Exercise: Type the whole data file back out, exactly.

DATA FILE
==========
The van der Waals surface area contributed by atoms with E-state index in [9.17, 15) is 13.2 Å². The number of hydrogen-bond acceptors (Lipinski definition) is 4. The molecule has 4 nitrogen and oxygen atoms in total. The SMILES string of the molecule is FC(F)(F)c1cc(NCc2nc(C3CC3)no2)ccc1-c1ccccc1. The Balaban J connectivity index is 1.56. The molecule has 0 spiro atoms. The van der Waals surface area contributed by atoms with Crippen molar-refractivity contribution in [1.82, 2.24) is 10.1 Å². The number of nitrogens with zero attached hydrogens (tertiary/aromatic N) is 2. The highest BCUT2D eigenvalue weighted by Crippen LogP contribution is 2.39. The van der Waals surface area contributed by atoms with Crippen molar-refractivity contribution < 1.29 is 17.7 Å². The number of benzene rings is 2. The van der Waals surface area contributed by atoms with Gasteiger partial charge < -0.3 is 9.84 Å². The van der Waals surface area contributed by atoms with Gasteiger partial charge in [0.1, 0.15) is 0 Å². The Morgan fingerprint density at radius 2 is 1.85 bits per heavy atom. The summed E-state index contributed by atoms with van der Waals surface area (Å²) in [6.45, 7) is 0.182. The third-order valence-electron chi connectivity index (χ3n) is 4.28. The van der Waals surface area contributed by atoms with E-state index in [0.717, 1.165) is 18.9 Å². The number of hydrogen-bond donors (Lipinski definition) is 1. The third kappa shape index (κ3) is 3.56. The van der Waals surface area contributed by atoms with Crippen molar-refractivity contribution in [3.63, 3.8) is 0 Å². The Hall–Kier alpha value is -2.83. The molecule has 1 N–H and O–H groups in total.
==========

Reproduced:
The van der Waals surface area contributed by atoms with E-state index in [9.17, 15) is 13.2 Å². The number of hydrogen-bond acceptors (Lipinski definition) is 4. The molecule has 4 nitrogen and oxygen atoms in total. The SMILES string of the molecule is FC(F)(F)c1cc(NCc2nc(C3CC3)no2)ccc1-c1ccccc1. The Balaban J connectivity index is 1.56. The molecule has 0 spiro atoms. The van der Waals surface area contributed by atoms with Crippen molar-refractivity contribution in [1.82, 2.24) is 10.1 Å². The number of nitrogens with zero attached hydrogens (tertiary/aromatic N) is 2. The highest BCUT2D eigenvalue weighted by Crippen LogP contribution is 2.39. The van der Waals surface area contributed by atoms with Crippen molar-refractivity contribution < 1.29 is 17.7 Å². The number of benzene rings is 2. The van der Waals surface area contributed by atoms with Gasteiger partial charge < -0.3 is 9.84 Å². The van der Waals surface area contributed by atoms with Gasteiger partial charge in [0.1, 0.15) is 0 Å². The Morgan fingerprint density at radius 2 is 1.85 bits per heavy atom. The summed E-state index contributed by atoms with van der Waals surface area (Å²) in [6.45, 7) is 0.182. The third-order valence-electron chi connectivity index (χ3n) is 4.28. The van der Waals surface area contributed by atoms with E-state index in [0.717, 1.165) is 18.9 Å². The number of hydrogen-bond donors (Lipinski definition) is 1. The third kappa shape index (κ3) is 3.56. The van der Waals surface area contributed by atoms with Crippen molar-refractivity contribution in [3.63, 3.8) is 0 Å². The Hall–Kier alpha value is -2.83. The molecule has 1 N–H and O–H groups in total.